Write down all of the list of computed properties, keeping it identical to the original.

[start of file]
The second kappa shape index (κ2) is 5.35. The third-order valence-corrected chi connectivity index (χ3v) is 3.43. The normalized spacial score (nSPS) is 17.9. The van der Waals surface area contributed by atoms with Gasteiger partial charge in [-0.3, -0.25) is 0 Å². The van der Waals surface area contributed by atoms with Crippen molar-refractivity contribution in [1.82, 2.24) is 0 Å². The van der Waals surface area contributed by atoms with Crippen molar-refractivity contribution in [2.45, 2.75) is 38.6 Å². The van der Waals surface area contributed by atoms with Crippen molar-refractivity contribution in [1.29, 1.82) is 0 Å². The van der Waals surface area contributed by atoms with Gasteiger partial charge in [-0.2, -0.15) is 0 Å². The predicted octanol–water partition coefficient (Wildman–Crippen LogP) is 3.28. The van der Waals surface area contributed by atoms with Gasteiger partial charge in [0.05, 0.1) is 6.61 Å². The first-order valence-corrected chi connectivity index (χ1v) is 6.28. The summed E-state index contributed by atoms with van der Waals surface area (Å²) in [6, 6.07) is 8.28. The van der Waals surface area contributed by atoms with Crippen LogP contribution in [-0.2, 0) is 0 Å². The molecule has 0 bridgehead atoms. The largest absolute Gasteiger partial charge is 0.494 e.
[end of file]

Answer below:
The second kappa shape index (κ2) is 5.35. The third-order valence-corrected chi connectivity index (χ3v) is 3.43. The normalized spacial score (nSPS) is 17.9. The van der Waals surface area contributed by atoms with Gasteiger partial charge in [-0.3, -0.25) is 0 Å². The van der Waals surface area contributed by atoms with Crippen molar-refractivity contribution in [1.82, 2.24) is 0 Å². The van der Waals surface area contributed by atoms with Crippen molar-refractivity contribution in [2.45, 2.75) is 38.6 Å². The van der Waals surface area contributed by atoms with Crippen molar-refractivity contribution in [1.29, 1.82) is 0 Å². The van der Waals surface area contributed by atoms with Gasteiger partial charge in [-0.2, -0.15) is 0 Å². The predicted octanol–water partition coefficient (Wildman–Crippen LogP) is 3.28. The van der Waals surface area contributed by atoms with Gasteiger partial charge in [0.05, 0.1) is 6.61 Å². The first-order valence-corrected chi connectivity index (χ1v) is 6.28. The summed E-state index contributed by atoms with van der Waals surface area (Å²) in [6, 6.07) is 8.28. The van der Waals surface area contributed by atoms with Crippen LogP contribution in [-0.2, 0) is 0 Å². The molecule has 0 bridgehead atoms. The largest absolute Gasteiger partial charge is 0.494 e.